To the editor: As The Times notes, the muezzin's chant, "broadcast over a loudspeaker from the mosque's minaret, is a familiar sound throughout the Islamic world, from the giant mosques of Cairo, Istanbul and Baghdad to the smaller ones in towns and villages in every Arab country." ("Israel's 'muezzin law' would muffle the call to prayer," editorial, Nov. 18)
Islamic countries are struggling with how to handle the noise generated by the loudspeakers five times a day. In Egypt, for example, authorities have unsuccessfully attempted to unify the timing and to restrict the call to prayer to only the largest mosques in order to reduce noise. A few years ago, then-Religious Endowments Minister Mahmoud Zakzouk maintained that loudspeakers undermine Islam and are an invention with no connection to Islamic law. Cairo, as well as some Saudi and European cities, currently impose decibel restrictions on the muezzin's call.
Whatever one thinks of the controversial Israeli bill to ban the use of loudspeakers for the muezzin, it is disingenuous of The Times to ignore the fact that the issue goes beyond Israel.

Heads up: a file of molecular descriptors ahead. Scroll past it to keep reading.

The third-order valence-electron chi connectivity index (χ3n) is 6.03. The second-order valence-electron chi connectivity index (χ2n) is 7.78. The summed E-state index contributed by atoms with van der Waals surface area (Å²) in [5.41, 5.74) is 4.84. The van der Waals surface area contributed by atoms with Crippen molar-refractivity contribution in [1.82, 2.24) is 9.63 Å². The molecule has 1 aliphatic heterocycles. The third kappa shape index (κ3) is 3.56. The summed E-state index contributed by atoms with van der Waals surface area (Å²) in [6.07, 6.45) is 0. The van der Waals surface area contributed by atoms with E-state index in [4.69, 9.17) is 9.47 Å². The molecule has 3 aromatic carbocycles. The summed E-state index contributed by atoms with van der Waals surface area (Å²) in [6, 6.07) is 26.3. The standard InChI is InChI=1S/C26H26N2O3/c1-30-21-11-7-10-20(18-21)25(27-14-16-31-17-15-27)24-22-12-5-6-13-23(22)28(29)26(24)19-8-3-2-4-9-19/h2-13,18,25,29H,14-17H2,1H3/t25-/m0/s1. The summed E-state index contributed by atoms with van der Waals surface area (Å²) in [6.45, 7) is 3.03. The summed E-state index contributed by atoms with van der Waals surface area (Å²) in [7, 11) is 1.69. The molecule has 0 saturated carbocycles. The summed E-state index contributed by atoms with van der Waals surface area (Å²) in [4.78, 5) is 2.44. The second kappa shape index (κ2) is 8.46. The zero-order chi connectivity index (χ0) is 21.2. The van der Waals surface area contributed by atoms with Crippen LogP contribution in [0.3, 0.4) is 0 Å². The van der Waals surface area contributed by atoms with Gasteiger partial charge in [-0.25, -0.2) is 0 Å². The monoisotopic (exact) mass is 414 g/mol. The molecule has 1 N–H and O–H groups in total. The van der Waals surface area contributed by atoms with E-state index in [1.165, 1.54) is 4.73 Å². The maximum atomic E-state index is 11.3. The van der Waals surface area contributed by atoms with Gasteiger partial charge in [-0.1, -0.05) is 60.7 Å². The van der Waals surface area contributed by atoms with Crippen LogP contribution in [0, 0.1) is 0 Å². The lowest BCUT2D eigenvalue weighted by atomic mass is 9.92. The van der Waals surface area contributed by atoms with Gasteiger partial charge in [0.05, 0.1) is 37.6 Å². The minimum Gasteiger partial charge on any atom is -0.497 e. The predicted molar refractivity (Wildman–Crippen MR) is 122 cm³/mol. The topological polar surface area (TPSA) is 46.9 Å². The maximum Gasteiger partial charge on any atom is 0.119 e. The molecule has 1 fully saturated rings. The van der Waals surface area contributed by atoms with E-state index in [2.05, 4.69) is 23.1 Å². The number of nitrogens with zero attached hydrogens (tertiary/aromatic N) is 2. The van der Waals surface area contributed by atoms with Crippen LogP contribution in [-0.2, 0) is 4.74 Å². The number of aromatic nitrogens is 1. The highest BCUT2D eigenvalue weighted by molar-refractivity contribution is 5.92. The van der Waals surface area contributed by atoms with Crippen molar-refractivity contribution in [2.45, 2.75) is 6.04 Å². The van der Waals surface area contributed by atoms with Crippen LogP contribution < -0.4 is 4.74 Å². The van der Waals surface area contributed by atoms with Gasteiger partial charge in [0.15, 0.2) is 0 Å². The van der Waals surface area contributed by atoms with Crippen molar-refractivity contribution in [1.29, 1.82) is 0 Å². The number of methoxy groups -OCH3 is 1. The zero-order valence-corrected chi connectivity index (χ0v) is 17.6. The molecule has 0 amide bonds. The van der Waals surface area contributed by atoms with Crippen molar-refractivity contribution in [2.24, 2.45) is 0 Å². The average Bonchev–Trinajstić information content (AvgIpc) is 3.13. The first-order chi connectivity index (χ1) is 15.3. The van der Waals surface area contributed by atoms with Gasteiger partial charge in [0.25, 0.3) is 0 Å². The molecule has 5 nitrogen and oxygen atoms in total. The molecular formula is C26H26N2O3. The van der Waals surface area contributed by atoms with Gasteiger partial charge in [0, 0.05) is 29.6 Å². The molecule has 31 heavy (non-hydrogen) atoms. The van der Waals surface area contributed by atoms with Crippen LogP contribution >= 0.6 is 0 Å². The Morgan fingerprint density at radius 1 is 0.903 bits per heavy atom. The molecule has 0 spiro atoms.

Tamar Sternthal, Jerusalem
The writer is director of the Israel office of the Committee for Accuracy in Middle East Reporting in America.
To the editor: In the 21st century, why does a muezzin need to use a loudspeaker to recite the call to prayer for nearby Muslims? Doing this five times a day — and starting before dawn — may be appropriate in a theocracy, but not in religiously diverse countries.
How about sending texts to devout Muslims' cellphones to convey those traditional calls to prayer? That would satisfy theological precepts while remaining a good neighbor, one who doesn't inflict aural affronts on dozing infidels.
You know, do unto others as you would have them do unto you.
Gloria Martel, Los Angeles